Triangulate Social Security by offering a choice of plans

In 1995, the Newt Gingrich-led Republicans accused President Clinton of having no serious intent to balance the budget. They said that, while he was paying lip service to deficit reduction, he was doing nothing about trimming spending and, indeed, was still plotting further tax increases.

In 1995, the Newt Gingrich-led Republicans accused President Clinton of having no serious intent to balance the budget. They said that, while he was paying lip service to deficit reduction, he was doing nothing about trimming spending and, indeed, was still plotting further tax increases.

Today, the Hillary Clinton-led Democrats are attacking President Bush, saying that he wants to let Social Security die of its own funding shortfall while he builds a privatization lifeboat in which the rich and the upper middle class can escape.

Ten years ago, the truth was that unless and until Clinton proposed his own version of a balanced budget, replete with substantial spending cuts, neither the nation nor the Congress would take seriously his proclamations of support for deficit reduction.

With the White House, most of Clinton’s liberal advisers urged that he not produce his own balanced-budget proposal but leave to the Republicans the onus of suggesting the cuts necessary to eliminate the deficit. They said that by embracing cuts on his own he would incur public wrath and lose his standing to fight congressionally imposed reductions.

Today, the conservatives in the Bush White House are telling their president much the same thing: that he should not propose his own series of cuts in Social Security because it will subject him to a massive political vulnerability and give the Democrats fodder with which to attack him. They say that he should simply talk about the problems Social Security faces and bemoan the absence of a Democratic plan for saving it, even as he refuses to proffer his own.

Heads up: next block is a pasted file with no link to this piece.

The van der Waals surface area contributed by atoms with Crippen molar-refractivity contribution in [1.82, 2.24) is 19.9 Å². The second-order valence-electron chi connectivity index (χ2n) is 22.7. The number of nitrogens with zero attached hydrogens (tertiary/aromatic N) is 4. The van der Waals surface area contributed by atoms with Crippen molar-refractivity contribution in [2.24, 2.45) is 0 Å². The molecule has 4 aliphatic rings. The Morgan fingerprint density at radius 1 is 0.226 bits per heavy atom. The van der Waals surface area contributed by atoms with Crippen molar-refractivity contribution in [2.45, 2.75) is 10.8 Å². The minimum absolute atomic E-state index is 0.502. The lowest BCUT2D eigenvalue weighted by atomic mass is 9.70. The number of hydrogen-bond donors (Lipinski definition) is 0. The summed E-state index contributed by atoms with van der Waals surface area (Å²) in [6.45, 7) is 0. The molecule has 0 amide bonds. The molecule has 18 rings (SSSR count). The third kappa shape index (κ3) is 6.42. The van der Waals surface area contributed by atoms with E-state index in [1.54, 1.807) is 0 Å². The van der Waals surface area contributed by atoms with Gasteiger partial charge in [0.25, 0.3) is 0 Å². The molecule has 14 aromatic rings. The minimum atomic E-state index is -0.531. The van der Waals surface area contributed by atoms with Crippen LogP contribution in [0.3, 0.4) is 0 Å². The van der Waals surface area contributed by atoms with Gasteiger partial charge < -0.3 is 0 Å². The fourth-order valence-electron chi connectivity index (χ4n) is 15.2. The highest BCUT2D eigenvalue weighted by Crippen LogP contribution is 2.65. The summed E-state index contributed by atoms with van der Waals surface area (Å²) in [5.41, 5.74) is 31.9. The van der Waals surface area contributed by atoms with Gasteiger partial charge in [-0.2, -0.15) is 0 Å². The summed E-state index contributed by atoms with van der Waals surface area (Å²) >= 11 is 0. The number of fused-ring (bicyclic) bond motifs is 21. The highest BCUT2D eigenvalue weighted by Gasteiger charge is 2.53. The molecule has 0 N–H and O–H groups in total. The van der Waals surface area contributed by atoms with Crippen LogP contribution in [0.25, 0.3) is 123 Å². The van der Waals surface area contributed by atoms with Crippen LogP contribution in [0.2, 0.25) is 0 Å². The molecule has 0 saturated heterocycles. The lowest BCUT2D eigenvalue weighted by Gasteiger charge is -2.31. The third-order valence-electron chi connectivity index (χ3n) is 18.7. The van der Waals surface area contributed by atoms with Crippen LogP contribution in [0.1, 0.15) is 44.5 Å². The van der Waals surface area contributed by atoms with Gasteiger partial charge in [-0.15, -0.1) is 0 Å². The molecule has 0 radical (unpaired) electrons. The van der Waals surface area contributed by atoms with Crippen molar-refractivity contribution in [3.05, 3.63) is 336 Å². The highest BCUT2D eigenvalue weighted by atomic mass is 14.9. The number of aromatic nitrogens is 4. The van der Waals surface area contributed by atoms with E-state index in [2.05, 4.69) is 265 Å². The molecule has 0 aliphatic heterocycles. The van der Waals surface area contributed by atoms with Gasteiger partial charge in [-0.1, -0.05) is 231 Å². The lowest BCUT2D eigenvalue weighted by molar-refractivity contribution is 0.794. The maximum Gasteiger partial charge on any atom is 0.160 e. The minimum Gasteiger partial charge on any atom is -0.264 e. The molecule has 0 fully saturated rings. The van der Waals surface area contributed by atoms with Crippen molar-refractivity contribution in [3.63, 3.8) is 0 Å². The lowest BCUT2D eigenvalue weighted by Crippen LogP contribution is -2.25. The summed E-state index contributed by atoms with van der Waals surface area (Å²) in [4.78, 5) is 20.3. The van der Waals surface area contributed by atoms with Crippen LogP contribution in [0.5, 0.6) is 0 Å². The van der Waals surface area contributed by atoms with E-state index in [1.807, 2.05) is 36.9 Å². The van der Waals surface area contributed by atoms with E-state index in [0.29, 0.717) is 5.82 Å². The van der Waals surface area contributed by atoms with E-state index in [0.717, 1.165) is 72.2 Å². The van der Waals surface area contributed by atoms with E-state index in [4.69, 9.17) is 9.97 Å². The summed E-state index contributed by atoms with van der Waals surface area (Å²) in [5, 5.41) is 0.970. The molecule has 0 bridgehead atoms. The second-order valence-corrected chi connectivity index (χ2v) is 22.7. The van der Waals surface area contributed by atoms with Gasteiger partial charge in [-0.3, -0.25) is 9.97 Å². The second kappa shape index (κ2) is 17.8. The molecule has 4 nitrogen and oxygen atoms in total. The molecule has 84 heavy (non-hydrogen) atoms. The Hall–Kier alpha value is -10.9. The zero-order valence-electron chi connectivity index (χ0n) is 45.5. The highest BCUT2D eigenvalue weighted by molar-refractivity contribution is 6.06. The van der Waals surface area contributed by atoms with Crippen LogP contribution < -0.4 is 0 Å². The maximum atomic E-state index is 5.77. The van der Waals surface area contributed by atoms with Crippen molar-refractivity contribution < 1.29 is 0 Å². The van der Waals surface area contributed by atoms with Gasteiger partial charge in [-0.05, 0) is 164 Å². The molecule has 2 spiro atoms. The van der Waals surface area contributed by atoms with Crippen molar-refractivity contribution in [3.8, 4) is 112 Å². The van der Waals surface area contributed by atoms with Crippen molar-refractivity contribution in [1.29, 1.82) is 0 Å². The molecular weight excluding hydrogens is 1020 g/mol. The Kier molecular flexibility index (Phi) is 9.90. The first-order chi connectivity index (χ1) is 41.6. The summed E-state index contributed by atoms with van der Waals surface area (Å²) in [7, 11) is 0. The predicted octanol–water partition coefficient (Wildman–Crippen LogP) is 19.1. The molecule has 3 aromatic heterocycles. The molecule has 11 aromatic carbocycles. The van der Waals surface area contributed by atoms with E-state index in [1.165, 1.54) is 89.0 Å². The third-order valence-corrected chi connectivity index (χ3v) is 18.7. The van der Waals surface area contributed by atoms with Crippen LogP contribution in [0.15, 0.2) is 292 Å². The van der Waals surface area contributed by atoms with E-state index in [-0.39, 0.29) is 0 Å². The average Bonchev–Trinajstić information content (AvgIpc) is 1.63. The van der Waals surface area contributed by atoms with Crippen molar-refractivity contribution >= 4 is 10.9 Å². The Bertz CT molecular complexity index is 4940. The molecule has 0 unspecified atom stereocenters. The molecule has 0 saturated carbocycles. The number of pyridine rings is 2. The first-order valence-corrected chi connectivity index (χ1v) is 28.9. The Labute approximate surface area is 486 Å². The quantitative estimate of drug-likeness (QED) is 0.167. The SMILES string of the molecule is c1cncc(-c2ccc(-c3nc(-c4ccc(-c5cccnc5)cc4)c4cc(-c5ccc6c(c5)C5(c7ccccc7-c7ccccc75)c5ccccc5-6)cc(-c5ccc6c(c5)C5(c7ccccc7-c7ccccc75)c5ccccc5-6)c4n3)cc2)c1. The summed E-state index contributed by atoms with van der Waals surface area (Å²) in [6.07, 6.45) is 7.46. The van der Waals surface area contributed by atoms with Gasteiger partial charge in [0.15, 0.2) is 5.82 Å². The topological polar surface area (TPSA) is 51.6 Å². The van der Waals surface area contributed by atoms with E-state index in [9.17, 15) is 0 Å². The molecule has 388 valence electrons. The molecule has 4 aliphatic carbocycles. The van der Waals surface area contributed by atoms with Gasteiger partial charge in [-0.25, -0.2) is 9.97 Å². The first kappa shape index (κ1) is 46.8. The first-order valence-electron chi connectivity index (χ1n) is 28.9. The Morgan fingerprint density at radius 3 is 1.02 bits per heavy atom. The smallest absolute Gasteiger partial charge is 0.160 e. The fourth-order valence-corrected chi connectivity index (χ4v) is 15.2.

Back then, Clinton defied the conventional wisdom of his party and most of his administration and submitted his proposal for a balanced budget, including a broad package of spending cuts that were to pave the way to the elimination of the deficit. But he avoided most of the heavy lifting in suggesting these cuts by proposing to take 10 years — instead of the GOP proposal for seven — to bring about his objective. As a result, his cuts did not trigger the damage his advisers had feared.

Once Clinton had proposed a balanced budget, he could no longer be attacked as insincere in wanting a balanced budget and, at a stroke, the Republicans lost their best issue. No longer could they hide their desire to dismantle an array of important programs such as Medicaid, Medicare, federal education funding and environmental enforcement behind the fa